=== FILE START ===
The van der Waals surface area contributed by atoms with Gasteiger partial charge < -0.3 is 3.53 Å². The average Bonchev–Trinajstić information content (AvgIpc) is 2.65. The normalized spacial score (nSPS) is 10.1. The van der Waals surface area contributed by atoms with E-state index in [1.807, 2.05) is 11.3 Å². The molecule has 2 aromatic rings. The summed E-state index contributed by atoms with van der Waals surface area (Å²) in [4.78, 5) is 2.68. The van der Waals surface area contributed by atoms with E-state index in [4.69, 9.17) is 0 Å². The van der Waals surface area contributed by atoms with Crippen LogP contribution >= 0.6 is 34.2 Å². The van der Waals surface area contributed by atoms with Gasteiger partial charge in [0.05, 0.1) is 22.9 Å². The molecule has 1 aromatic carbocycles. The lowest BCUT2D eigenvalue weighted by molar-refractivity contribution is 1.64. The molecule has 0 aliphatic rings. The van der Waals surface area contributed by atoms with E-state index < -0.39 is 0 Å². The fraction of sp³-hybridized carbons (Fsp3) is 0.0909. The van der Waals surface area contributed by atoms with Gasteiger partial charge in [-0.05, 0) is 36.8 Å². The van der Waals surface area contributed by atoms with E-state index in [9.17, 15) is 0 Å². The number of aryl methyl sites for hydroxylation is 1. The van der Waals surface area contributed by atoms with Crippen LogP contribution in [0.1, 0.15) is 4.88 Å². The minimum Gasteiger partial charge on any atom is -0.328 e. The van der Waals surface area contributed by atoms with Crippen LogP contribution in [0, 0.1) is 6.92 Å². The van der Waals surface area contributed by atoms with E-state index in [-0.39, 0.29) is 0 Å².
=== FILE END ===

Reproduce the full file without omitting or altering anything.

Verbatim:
The van der Waals surface area contributed by atoms with Gasteiger partial charge < -0.3 is 3.53 Å². The average Bonchev–Trinajstić information content (AvgIpc) is 2.65. The normalized spacial score (nSPS) is 10.1. The van der Waals surface area contributed by atoms with E-state index in [1.807, 2.05) is 11.3 Å². The molecule has 2 aromatic rings. The summed E-state index contributed by atoms with van der Waals surface area (Å²) in [4.78, 5) is 2.68. The van der Waals surface area contributed by atoms with E-state index in [4.69, 9.17) is 0 Å². The van der Waals surface area contributed by atoms with Crippen LogP contribution >= 0.6 is 34.2 Å². The van der Waals surface area contributed by atoms with Gasteiger partial charge in [0.05, 0.1) is 22.9 Å². The molecule has 1 aromatic carbocycles. The lowest BCUT2D eigenvalue weighted by molar-refractivity contribution is 1.64. The molecule has 0 aliphatic rings. The van der Waals surface area contributed by atoms with E-state index < -0.39 is 0 Å². The fraction of sp³-hybridized carbons (Fsp3) is 0.0909. The van der Waals surface area contributed by atoms with Gasteiger partial charge in [-0.05, 0) is 36.8 Å². The van der Waals surface area contributed by atoms with E-state index in [9.17, 15) is 0 Å². The number of aryl methyl sites for hydroxylation is 1. The van der Waals surface area contributed by atoms with Crippen LogP contribution in [0.1, 0.15) is 4.88 Å². The minimum Gasteiger partial charge on any atom is -0.328 e. The van der Waals surface area contributed by atoms with Crippen LogP contribution in [0, 0.1) is 6.92 Å². The van der Waals surface area contributed by atoms with E-state index in [-0.39, 0.29) is 0 Å².